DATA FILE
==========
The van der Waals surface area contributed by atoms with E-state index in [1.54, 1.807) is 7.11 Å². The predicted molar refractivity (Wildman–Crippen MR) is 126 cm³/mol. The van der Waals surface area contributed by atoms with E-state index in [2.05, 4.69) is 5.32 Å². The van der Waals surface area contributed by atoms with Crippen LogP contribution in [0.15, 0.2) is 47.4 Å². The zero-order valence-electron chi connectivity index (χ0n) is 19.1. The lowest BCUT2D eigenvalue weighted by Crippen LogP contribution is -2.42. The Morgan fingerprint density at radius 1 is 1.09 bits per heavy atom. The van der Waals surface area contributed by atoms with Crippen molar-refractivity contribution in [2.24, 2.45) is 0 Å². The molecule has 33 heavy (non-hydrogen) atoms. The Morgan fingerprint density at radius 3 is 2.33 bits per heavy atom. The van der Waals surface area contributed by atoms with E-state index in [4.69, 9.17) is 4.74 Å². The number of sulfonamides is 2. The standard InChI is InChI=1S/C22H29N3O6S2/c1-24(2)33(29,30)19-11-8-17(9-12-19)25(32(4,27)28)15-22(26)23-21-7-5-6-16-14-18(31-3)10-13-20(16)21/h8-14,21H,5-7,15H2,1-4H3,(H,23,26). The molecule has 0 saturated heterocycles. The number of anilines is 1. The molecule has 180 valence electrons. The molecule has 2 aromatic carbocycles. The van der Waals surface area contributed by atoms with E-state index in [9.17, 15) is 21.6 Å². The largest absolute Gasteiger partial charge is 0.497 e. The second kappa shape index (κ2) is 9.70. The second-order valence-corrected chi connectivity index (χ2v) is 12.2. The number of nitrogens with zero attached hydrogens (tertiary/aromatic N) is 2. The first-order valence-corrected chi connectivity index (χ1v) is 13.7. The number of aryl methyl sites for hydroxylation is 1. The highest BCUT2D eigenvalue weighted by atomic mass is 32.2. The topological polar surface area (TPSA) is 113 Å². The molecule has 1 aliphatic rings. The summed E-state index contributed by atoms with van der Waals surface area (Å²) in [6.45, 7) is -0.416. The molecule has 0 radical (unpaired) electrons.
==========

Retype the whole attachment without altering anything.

The van der Waals surface area contributed by atoms with E-state index in [1.54, 1.807) is 7.11 Å². The predicted molar refractivity (Wildman–Crippen MR) is 126 cm³/mol. The van der Waals surface area contributed by atoms with E-state index in [2.05, 4.69) is 5.32 Å². The van der Waals surface area contributed by atoms with Crippen LogP contribution in [0.15, 0.2) is 47.4 Å². The zero-order valence-electron chi connectivity index (χ0n) is 19.1. The lowest BCUT2D eigenvalue weighted by Crippen LogP contribution is -2.42. The Morgan fingerprint density at radius 1 is 1.09 bits per heavy atom. The van der Waals surface area contributed by atoms with Crippen molar-refractivity contribution in [2.24, 2.45) is 0 Å². The molecule has 33 heavy (non-hydrogen) atoms. The Morgan fingerprint density at radius 3 is 2.33 bits per heavy atom. The van der Waals surface area contributed by atoms with E-state index in [4.69, 9.17) is 4.74 Å². The number of sulfonamides is 2. The standard InChI is InChI=1S/C22H29N3O6S2/c1-24(2)33(29,30)19-11-8-17(9-12-19)25(32(4,27)28)15-22(26)23-21-7-5-6-16-14-18(31-3)10-13-20(16)21/h8-14,21H,5-7,15H2,1-4H3,(H,23,26). The molecule has 0 saturated heterocycles. The number of anilines is 1. The molecule has 180 valence electrons. The molecule has 2 aromatic carbocycles. The van der Waals surface area contributed by atoms with E-state index in [9.17, 15) is 21.6 Å². The largest absolute Gasteiger partial charge is 0.497 e. The second kappa shape index (κ2) is 9.70. The second-order valence-corrected chi connectivity index (χ2v) is 12.2. The number of nitrogens with zero attached hydrogens (tertiary/aromatic N) is 2. The first-order valence-corrected chi connectivity index (χ1v) is 13.7. The number of aryl methyl sites for hydroxylation is 1. The highest BCUT2D eigenvalue weighted by atomic mass is 32.2. The topological polar surface area (TPSA) is 113 Å². The molecule has 1 aliphatic rings. The summed E-state index contributed by atoms with van der Waals surface area (Å²) in [6.45, 7) is -0.416. The molecule has 0 radical (unpaired) electrons.